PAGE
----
- NHL Treatment
- Hodgkin's Treatment
- Clinical Trials
- Monoclonal Antibodies
- Types of NHL
Lymphoma and Pets
B Cell Lymphoma Treatment
When lymphoma is discovered to affect the B cells, prognosis is generally pretty good almost regardless of subtype. It will almost surely be better than the prognosis for T-cell lymphomas, in large part because B cell lymphomas account for as much as 85% of all Non-Hodgkin's lymphomas, so inevitably more research has gone into these diseases than into the T-cell lymphomas.
Perhaps the most important determination is whether the cancer is indolent (slow-growing) or aggressive. This determination is made by the pathologist who reviews slides from the patient's biopsy.
Watch & Wait
- No treatments are prescribed
- Patient and his/her doctor simply watch and wait for symptoms to appear
- Only used against indolent or slow-growing lymphomas
- Used against both indolent and aggressive B cell lymphomas
- Typically used following chemotherapy and against a bulky tumor mass (if the patient has one) in order to make sure all the cancer cells in the patient's body are killed
- Most commonly applied B cell lymphoma treatment (including B cell lymphomas that are indolent as well as aggressive)
Although there are several chemotherapeutic drugs used against lymphomas, the most common are cyclophosphamide, doxorubicin, vincristine, prednisone and Rituxan When administered together, this is known as R-CHOP combination chemotherapy, the most commonly used chemotherapy treatment in B cell lymphomas.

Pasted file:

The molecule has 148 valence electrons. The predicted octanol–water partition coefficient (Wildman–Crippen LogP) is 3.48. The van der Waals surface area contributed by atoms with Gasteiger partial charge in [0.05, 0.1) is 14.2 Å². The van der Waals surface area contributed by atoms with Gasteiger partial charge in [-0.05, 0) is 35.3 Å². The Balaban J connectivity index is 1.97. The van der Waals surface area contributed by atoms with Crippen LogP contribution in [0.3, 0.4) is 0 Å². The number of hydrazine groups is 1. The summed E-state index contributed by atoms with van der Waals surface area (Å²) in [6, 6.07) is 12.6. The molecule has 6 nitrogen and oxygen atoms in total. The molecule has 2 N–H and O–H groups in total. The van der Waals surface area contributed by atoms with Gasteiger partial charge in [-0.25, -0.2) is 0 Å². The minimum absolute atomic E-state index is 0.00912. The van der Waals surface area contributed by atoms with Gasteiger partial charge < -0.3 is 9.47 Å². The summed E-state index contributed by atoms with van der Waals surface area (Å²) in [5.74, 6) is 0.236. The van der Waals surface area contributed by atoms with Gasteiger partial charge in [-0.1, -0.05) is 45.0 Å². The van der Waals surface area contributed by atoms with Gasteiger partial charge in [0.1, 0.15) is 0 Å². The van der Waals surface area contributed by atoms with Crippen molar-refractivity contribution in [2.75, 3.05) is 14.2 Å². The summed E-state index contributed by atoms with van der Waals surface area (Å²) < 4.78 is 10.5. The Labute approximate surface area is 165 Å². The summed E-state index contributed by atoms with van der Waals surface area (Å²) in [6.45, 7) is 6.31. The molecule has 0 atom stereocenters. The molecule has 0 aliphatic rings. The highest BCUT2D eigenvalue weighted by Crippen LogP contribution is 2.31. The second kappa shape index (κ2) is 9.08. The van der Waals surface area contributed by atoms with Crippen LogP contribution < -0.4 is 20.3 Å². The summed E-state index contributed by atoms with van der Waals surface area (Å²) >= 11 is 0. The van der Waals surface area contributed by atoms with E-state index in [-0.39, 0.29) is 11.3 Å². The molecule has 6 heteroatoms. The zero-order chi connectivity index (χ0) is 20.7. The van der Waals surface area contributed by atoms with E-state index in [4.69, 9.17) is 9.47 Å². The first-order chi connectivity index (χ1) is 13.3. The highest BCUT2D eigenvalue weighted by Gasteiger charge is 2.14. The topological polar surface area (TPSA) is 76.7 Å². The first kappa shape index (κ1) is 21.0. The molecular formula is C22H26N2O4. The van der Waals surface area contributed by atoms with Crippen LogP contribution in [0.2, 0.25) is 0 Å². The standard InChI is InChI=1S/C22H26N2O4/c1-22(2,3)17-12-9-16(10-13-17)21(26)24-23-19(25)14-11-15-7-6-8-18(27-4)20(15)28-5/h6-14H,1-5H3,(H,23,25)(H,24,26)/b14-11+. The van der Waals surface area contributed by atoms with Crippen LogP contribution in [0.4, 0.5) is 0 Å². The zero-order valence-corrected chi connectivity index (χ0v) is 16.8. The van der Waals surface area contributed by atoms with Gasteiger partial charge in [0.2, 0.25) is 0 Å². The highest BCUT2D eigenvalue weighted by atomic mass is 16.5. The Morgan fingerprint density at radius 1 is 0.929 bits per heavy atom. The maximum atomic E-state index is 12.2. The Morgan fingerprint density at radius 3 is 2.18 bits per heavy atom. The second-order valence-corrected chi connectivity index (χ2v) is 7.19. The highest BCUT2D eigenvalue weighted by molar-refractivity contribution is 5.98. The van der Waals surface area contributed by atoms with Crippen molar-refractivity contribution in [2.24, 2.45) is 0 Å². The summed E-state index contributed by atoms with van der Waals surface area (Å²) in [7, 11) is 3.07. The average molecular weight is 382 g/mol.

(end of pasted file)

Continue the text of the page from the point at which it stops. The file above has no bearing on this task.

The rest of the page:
- Generally refers to one drug: Rituxan, a monoclonal antibody that seeks out only certain cells within the body and kills them
- Used both as a single-agent and in combination chemotherapy
- As a single-agent, Rituxan is often used in what's called maintenance therapy for patients with indolent lymphomas
This is an emerging treatment option for the indolent subgroup of lymphomas, especially follicular lymphoma.
Two RIT options are currently in use:
Although there are differences between these two therapies, both function the same way: They take a monoclonal antibody and attach to it a radioactive isotope, which is injected into the body. The monoclonal antibody seeks out certain lymphocytes and attaches on to them, then delivers the radioactive payload.
These therapies are administered like chemotherapy (through infusions) but kill cancer cells like radiation.
Hematopoietic Stem Cell Transplantation
- Also referred to as bone marrow transplantation
- Generally considered the last line of B cell lymphoma treatment against a particularly refractory B cell lymphoma because the procedure is difficult and potentially fatal